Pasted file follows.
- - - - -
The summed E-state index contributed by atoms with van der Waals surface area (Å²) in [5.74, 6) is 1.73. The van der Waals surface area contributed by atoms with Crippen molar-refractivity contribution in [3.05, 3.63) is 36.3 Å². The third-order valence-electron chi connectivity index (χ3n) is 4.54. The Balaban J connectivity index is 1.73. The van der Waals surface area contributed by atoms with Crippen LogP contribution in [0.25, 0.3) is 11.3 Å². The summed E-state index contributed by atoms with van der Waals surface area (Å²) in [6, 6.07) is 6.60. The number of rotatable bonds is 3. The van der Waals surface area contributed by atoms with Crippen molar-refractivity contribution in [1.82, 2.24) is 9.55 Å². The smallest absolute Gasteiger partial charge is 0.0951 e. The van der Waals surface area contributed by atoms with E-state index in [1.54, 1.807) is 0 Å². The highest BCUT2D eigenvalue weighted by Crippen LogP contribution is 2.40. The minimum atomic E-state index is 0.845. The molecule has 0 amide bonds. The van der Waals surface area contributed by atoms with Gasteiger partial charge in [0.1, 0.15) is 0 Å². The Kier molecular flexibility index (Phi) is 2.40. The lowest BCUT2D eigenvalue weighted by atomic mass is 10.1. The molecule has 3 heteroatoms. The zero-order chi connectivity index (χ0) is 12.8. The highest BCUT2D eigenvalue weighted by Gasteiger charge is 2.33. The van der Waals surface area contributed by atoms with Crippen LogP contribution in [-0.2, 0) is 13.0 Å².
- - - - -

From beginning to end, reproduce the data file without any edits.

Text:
The summed E-state index contributed by atoms with van der Waals surface area (Å²) in [5.74, 6) is 1.73. The van der Waals surface area contributed by atoms with Crippen molar-refractivity contribution in [3.05, 3.63) is 36.3 Å². The third-order valence-electron chi connectivity index (χ3n) is 4.54. The Balaban J connectivity index is 1.73. The van der Waals surface area contributed by atoms with Crippen LogP contribution in [0.25, 0.3) is 11.3 Å². The summed E-state index contributed by atoms with van der Waals surface area (Å²) in [6, 6.07) is 6.60. The number of rotatable bonds is 3. The van der Waals surface area contributed by atoms with Crippen molar-refractivity contribution in [1.82, 2.24) is 9.55 Å². The smallest absolute Gasteiger partial charge is 0.0951 e. The van der Waals surface area contributed by atoms with E-state index in [1.54, 1.807) is 0 Å². The highest BCUT2D eigenvalue weighted by Crippen LogP contribution is 2.40. The minimum atomic E-state index is 0.845. The molecule has 0 amide bonds. The van der Waals surface area contributed by atoms with Gasteiger partial charge in [0.1, 0.15) is 0 Å². The Kier molecular flexibility index (Phi) is 2.40. The lowest BCUT2D eigenvalue weighted by atomic mass is 10.1. The molecule has 3 heteroatoms. The zero-order chi connectivity index (χ0) is 12.8. The highest BCUT2D eigenvalue weighted by Gasteiger charge is 2.33. The van der Waals surface area contributed by atoms with Crippen LogP contribution in [-0.2, 0) is 13.0 Å².